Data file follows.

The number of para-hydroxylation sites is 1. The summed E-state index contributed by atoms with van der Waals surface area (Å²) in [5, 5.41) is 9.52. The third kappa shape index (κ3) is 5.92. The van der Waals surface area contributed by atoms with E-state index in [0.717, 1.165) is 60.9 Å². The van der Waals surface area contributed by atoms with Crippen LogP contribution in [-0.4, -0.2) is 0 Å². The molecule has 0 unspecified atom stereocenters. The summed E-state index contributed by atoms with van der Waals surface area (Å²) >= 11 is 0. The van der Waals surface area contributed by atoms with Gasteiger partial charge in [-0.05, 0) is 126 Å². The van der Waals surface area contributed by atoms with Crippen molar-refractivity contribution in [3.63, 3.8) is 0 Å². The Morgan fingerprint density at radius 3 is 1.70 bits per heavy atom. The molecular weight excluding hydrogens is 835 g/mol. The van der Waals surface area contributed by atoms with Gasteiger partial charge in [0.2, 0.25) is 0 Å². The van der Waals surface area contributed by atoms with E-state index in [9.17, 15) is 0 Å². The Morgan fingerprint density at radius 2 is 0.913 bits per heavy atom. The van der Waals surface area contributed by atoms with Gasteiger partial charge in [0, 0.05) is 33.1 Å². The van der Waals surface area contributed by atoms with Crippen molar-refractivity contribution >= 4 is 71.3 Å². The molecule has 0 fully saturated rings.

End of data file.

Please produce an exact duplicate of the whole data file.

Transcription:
The number of para-hydroxylation sites is 1. The summed E-state index contributed by atoms with van der Waals surface area (Å²) in [5, 5.41) is 9.52. The third kappa shape index (κ3) is 5.92. The van der Waals surface area contributed by atoms with E-state index in [0.717, 1.165) is 60.9 Å². The van der Waals surface area contributed by atoms with Crippen LogP contribution in [-0.4, -0.2) is 0 Å². The molecule has 0 unspecified atom stereocenters. The summed E-state index contributed by atoms with van der Waals surface area (Å²) >= 11 is 0. The van der Waals surface area contributed by atoms with Gasteiger partial charge in [-0.05, 0) is 126 Å². The van der Waals surface area contributed by atoms with Crippen molar-refractivity contribution in [3.63, 3.8) is 0 Å². The Morgan fingerprint density at radius 3 is 1.70 bits per heavy atom. The molecular weight excluding hydrogens is 835 g/mol. The van der Waals surface area contributed by atoms with Gasteiger partial charge in [0.2, 0.25) is 0 Å². The van der Waals surface area contributed by atoms with E-state index in [9.17, 15) is 0 Å². The Morgan fingerprint density at radius 2 is 0.913 bits per heavy atom. The van der Waals surface area contributed by atoms with Gasteiger partial charge in [0, 0.05) is 33.1 Å². The van der Waals surface area contributed by atoms with Crippen molar-refractivity contribution >= 4 is 71.3 Å². The molecule has 0 fully saturated rings.